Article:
Key Text:And we also thank God continually because,when you received the word of God, which youheard from us, you accepted it not as the wordof men, but as it actually is, the word of God,which is at work in you who believe(1 Thessalonians 2:13, NIV)Key Thought:Our assurance of Gods promises must be based on ourconfidence in His Holy Scriptures.
The young pastor sat outsidewith a young woman who hadJust been baptized. Much tohis surprise, she said, I needto be baptized again.When the pastor asked why,she responded, There arethings that I didnt tell thesenior pastor about my past.Thus began a long conversation about forgiveness in Christ, whichshe hungrily consumed. When the pastor finished praying with her, ahuge downpour suddenly drenched them both. Eyes shining, theyyoung woman said, Im being baptized again! A gracious God oftenprovides living tokens, such as this unexpected rain, to assurebelievers that they are right with Him. But our confidence in God willbe even more solidly grounded when it is based on the clear teachingof His Word. In this lesson well see that the fulfillment of prophecyprovided solid assurance to the new believers in Thessalonica.
1. The Preachers Pay a PriceRead Acts 16:940. According to thepassage, why did the Philippiansreact so negatively to the gospel?What important principle can we findin their reaction that we always needto be wary of ourselves?In what other ways can this principlebe made manifest, even in the livesof professed Christians?The gospel is the good news of Gods mighty actions in Christ that lead toforgiveness, acceptance, and transformation (Rom. 1:16, 17). Through sin, thewhole world was condemned; through the death and resurrection of Jesus,the whole world was given a new opportunity to have the eternal life that Godoriginally wanted for all humanity. Gods mighty work was done for us whilewe were still sinners (Rom. 5:8). This work of redemption was accomplishedoutside of us, by Jesus, and we can add nothing to itnothing. Yet, the gospelbecomes real in our lives only when we accept, not only its condemnation ofour sins but Gods forgiveness of those sins through Jesus.
Being that the gospel is such good news and is free, why would anyone resist or fight against it? The answer is sim- ple: accepting the gospel calls us to set aside confidence inself and in worldly things such as money, power, and sexual attractiveness. Money, sex, and power are good things when submitted to the will and ways of God. But when people cling to these trivial matters that substitute for the assurance of the gospel, the gospel and those who proclaim it become a threat.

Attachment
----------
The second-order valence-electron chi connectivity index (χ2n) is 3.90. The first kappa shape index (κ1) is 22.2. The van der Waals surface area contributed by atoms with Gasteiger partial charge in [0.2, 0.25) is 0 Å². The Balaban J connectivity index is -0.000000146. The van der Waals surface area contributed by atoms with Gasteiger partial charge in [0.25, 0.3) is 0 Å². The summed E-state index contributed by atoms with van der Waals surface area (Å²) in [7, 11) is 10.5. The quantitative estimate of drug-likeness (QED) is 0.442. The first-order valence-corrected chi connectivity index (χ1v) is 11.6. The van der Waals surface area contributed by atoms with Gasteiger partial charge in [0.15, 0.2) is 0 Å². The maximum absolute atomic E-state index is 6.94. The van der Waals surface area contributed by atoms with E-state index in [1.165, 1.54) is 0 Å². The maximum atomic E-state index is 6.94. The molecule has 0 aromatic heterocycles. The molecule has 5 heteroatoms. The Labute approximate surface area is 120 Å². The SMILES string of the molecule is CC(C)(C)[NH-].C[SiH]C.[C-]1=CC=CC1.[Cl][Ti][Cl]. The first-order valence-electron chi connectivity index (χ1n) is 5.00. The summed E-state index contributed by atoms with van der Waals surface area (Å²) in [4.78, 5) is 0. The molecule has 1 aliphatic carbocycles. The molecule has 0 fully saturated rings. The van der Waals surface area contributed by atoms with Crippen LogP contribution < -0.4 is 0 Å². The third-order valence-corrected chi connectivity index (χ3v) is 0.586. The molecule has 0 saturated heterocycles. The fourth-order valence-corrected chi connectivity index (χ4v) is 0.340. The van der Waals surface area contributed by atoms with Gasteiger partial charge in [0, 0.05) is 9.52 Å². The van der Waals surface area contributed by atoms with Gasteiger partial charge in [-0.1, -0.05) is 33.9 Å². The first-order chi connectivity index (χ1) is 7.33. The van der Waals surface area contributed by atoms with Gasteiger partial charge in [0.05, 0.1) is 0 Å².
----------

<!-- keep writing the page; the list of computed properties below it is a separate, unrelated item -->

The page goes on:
Read 1 Thessalonians 2:1, 2. Paul and Silas entered Thessalonica in pain,their bodies bearing the cuts and bruises they had received from their heavybeating and confinement in Philippi (Acts 16:2224). But tokens of the mightypower of God (Acts 16:26, 30, 36) had encouraged their hearts. They boldlyentered the synagogue at Thessalonica, in spite of their pain, and spokeagain of the Messiah, who had changed their lives and sent them on a mis-sion to preach the good news in places where it had not been heard before.
REFLECTION: What are the things of the world that, ifwere not careful, can draw us away from the Lord? Why, then, is it so important to keep the Cross and its meaning always at the center of our thoughts, especially when the lure of the world seems the strongest?
2. Pauls Preaching 2. Pauls Preaching Strategy StrategyWhat does Acts 17:13 tell usabout the where, the when, andthe how of Pauls preachingstrategy in Thessalonica?Although 1 Thessalonians was among Pauls earliest letters, both histheology and missionary strategy were well developed by the time hearrived in Thessalonica. The first step in Pauls missionary strategy was toattend the local synagogue on the Sabbath. This was natural because theSabbath was a good time to reach Jews in large numbers. However, morethan just a missionary strategy was at work here. Paul would have taken timefor prayer and worship on the Sabbath even if no Jews or no synagoguewas available (see Acts 16:13).